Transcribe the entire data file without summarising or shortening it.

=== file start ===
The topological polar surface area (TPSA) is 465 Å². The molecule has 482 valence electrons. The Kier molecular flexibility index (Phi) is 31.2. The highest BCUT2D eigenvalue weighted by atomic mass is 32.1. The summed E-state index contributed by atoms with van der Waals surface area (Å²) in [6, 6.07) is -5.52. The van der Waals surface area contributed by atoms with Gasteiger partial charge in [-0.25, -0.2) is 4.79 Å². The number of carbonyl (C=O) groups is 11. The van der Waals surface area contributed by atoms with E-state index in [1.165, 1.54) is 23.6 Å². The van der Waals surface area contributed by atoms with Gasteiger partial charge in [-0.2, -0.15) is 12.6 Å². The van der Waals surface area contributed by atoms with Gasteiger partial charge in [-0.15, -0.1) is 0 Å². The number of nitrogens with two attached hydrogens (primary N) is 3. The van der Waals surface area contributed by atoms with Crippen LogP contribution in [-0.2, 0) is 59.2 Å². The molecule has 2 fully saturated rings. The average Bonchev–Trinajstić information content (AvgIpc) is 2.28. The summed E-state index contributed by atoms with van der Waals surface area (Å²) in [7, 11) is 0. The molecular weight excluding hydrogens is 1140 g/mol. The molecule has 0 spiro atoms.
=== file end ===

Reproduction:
The topological polar surface area (TPSA) is 465 Å². The molecule has 482 valence electrons. The Kier molecular flexibility index (Phi) is 31.2. The highest BCUT2D eigenvalue weighted by atomic mass is 32.1. The summed E-state index contributed by atoms with van der Waals surface area (Å²) in [6, 6.07) is -5.52. The van der Waals surface area contributed by atoms with Gasteiger partial charge in [-0.25, -0.2) is 4.79 Å². The number of carbonyl (C=O) groups is 11. The van der Waals surface area contributed by atoms with E-state index in [1.165, 1.54) is 23.6 Å². The van der Waals surface area contributed by atoms with Gasteiger partial charge in [-0.2, -0.15) is 12.6 Å². The van der Waals surface area contributed by atoms with Gasteiger partial charge in [-0.15, -0.1) is 0 Å². The number of nitrogens with two attached hydrogens (primary N) is 3. The van der Waals surface area contributed by atoms with Crippen LogP contribution in [-0.2, 0) is 59.2 Å². The molecule has 2 fully saturated rings. The average Bonchev–Trinajstić information content (AvgIpc) is 2.28. The summed E-state index contributed by atoms with van der Waals surface area (Å²) in [7, 11) is 0. The molecular weight excluding hydrogens is 1140 g/mol. The molecule has 0 spiro atoms.